I am now teaching History of Textiles in the MFA Textiles program at Parsons School of Design in New York. So I no longer offer studio workshops. But my website (sandrasider.com) has information about critique workshops and lecturing. Today I prefer presentations associated with conferences, such as QuiltCon and SAQA meetings.
What’s next for you?
My hope is to spend less time traveling and more time in my studio. I’m still challenged by working with vintage quilt tops treated with cyanotype, but would also like to experiment more with whole-cloth cyanotype art quilts.
Catching Up with Sandra
What were you working on when COVID-19 brought everything to a halt?
Let me begin by saying, “Be very careful what you wish for!” As you know, I ended my previous Create Whimsy interview by remarking that I hoped to spend less time traveling and more time in the studio. That wish came true a few weeks later in the most horrible way when the world closed down due to COVID-19. Luckily, I had sun-printed several large pieces of cyanotype cotton in the summer of 2019; I planned to work on new quilts using that fabric during the winter and spring of 2020.
How did you cope with the restrictions? Were you able to create more art or less?
On March 1, 2020, the first person in New York State tested positive for the novel coronavirus in New York City, my home. Within a week, after 76 cases of COVID-19 had been reported, a State of Emergency was declared across the state. Only seven days later, on March 14, there were 613 cases in the state and two deaths. NYC was gradually becoming the epicenter of the pandemic in this country.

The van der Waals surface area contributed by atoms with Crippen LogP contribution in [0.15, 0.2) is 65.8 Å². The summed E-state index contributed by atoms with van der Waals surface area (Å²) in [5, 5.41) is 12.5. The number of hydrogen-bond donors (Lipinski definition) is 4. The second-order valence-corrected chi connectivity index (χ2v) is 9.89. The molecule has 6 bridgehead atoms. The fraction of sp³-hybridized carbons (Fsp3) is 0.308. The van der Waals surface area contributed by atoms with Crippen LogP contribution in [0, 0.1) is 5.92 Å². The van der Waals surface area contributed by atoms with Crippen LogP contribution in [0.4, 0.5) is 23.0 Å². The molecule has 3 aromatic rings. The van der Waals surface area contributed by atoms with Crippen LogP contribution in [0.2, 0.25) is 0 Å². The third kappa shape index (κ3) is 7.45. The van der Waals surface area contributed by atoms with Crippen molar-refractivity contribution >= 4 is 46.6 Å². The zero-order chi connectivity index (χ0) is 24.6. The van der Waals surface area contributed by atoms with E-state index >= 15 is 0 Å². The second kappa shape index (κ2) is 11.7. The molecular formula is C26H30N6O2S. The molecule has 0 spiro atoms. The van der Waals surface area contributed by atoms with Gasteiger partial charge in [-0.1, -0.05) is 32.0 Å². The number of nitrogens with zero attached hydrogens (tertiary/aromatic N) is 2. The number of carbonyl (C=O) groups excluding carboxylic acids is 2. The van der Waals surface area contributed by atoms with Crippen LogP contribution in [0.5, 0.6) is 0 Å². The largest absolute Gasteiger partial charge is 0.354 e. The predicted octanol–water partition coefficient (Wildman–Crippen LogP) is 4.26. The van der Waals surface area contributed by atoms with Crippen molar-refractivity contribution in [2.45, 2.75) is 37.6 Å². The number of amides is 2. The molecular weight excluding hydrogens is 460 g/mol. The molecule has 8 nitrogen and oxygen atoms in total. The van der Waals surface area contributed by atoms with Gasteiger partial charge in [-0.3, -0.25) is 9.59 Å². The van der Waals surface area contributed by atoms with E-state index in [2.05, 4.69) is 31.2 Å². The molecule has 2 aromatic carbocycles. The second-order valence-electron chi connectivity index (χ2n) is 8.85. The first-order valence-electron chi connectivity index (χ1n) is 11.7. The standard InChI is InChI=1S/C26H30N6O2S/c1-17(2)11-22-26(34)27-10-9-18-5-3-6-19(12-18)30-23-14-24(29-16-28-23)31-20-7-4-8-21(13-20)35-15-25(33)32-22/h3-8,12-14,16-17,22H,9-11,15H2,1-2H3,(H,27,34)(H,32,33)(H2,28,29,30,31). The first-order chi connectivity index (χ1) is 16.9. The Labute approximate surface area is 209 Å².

That was the day I drove away from NYC with my husband and several boxes of books and art supplies (and chocolate). We planned to reside indefinitely in our summer house in the mountains of northeastern Pennsylvania. Assuming that the supply chains would soon be entirely disrupted, I quickly ordered some solid cotton in several colors from Equilter.com, to have on hand in case I needed them. I also ordered an assortment of threads and embroidery floss from Joann.com. In addition, Benartex shipped me a box of sample yardage from my new fabric line, “Votes for Women,” so I had plenty of printed cotton.
Between April and August of 2020, I sewed dozens of face masks that I mailed to family members, and I completed three art quilts. I was much more productive than usual in the studio—no visitors, no travel, no dinner parties, no nothing. We even had no heat or hot water for nine days in March. But at least we were alive as we hunkered around our wood stove feeling like we had landed in Little House on the Prairie.
How did your new book, Quarantine Quilts: Creativity in the Midst of Chaos, come about? How did people react to the proposal?
After we arrived in Pennsylvania, I set up a makeshift studio and sat in front of my work tables, reeling from the sudden dislocation, confused about what was happening at the national level and attempting to accept the fact that our lives were topsy-turvy. We saw no end in sight of canceled travel and no way to visit our family in California or plan anything. Except, that is, for what I could control, such as an art project and the seemingly endless parade of desserts baking in our kitchen.